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  • Sparks, size is an issue unfortunately. My nephew’s showcase numbers (at catcher) rivaled the best in the nation but he’s listed at 5’7” 160. He was told by several DI schools that the only reason they didn’t offer him a scholarship was his size. He ended up going to a DII school, which was disappointing for him considering his talent, but he’s still playing college ball. I want to say he’s got a full ride but I don’t know for sure. One scout told him if he distinguished himself at DII there was a possibility of getting another look from a DI, but they weren’t willing to take a chance on him right out of high school. We shall see…

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    • Sparks, he's a freshman. The most value of the showcase for him now is to acclimate himself to the process and establish that he belongs in that milieu. Sure, some early maturing freshman may get logged into a coach's "let's check him out later" list and your boy may not now be on those lists. But not making the list is not a disqualifier, and those lists are so preliminary as to be almost worthless.

      Those numbers will disappear into the ether by September. If you're thinking he'll get a full ride from a D1 school 3,000 miles away.... well, that's a longshot in any case. And those guys aren't going to be downloading numbers from one showcase's web site into a giant database to pull up two years from now and decide that the youngster isn't worth anything because two years before he had 'mediocre' numbers.

      I think the key is for him to establish a local reputation -- and it sounds like he already has -- and let the word of mouth build slowly. He can start figuring out what schools he may be interested in and start contacting coaches by email or filling out their online forms -- if they have one. Maybe he can put up a YouTube video of his greatest accomplishments. And those coaches now aren't going to be asking for 'audited' (i.e., showcase confirmed numbers) right now -- so you can tell 'em whatever numbers that you've found to be accurate.

      Right now he's right where he needs to be baseball-wise, especially for a pitcher-catcher. (I.e., footspeed isn't so critical.) Focus on keeping the grades up. Take a deep breath....
      sigpicIt's not whether you fall -- everyone does -- but how you come out of the fall that counts.

      Comment


      • Ursa,

        Thanks,

        Always great to hear from you....
        Sparks

        Originally posted by Ursa Major View Post
        Sparks, he's a freshman. The most value of the showcase for him now is to acclimate himself to the process and establish that he belongs in that milieu. Sure, some early maturing freshman may get logged into a coach's "let's check him out later" list and your boy may not now be on those lists. But not making the list is not a disqualifier, and those lists are so preliminary as to be almost worthless.

        Those numbers will disappear into the ether by September. If you're thinking he'll get a full ride from a D1 school 3,000 miles away.... well, that's a longshot in any case. And those guys aren't going to be downloading numbers from one showcase's web site into a giant database to pull up two years from now and decide that the youngster isn't worth anything because two years before he had 'mediocre' numbers.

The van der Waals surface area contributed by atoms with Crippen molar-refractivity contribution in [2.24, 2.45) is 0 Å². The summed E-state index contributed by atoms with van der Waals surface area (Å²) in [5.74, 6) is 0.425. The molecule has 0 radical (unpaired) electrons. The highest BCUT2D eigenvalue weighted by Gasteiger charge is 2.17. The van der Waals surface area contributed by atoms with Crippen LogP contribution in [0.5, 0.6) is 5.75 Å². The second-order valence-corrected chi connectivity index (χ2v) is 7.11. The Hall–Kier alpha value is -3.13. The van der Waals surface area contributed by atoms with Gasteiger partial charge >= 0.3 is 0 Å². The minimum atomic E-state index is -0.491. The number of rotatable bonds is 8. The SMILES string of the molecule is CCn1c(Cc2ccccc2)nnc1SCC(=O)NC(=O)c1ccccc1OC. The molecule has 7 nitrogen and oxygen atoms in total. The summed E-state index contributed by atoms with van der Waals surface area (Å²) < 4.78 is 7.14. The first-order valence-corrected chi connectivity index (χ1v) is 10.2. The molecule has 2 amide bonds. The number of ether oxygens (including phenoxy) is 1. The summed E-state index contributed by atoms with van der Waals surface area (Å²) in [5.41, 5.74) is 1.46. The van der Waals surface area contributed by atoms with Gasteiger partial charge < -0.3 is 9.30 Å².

I think the key is for him to establish a local reputation -- and it sounds like he already has -- and let the word of mouth build slowly. He can start figuring out what schools he may be interested in and start contacting coaches by email or filling out their online forms -- if they have one. Maybe he can put up a YouTube video of his greatest accomplishments. And those coaches now aren't going to be asking for 'audited' (i.e., showcase confirmed numbers) right now -- so you can tell 'em whatever numbers that you've found to be accurate.

        Right now he's right where he needs to be baseball-wise, especially for a pitcher-catcher. (I.e., footspeed isn't so critical.) Focus on keeping the grades up. Take a deep breath....

        Comment


        • Wow

          Today we began playing in a Legion tournament. Boy oh boy did I see some good players today....wow. It really humbles you. I guess like most of us we think our kids are pretty good but most of the time they aren't as good as we "think". Today I saw some real baseball players. Every kid looked like they could run a 4.3 forty and it seems all of them hit the ball to the fence with "power".

          Our first game was this morning so my wife and I went back home as our next game wasn't until 8pm tonight. My boy stayed to help run the scoreboard. He called me and said some kid hit a ball over the center field fence that cleared the cars and hit the band trailer. I have no idea how far that is but my goodness it has to be 480ft or more. Our fence is 370ft dead center so for a ball to clear the fence and the cars parked about 25 feet behind that and then clear the parking lot and hit the band trailer? My goodness......Oh my goodness.

          My boy pitched the game this morning but he may as well have been pitching against the Braves. He actually did pretty good and gave up 7 runs in 5 innings against a monster good team. I have no idea how fast he was throwing but I swear he had to have hit 85mph on one pitch. His arm was fresh and the ball was just jumping out of his hand. Didn't matter though....he could have thrown 100mph and those boys could pound it.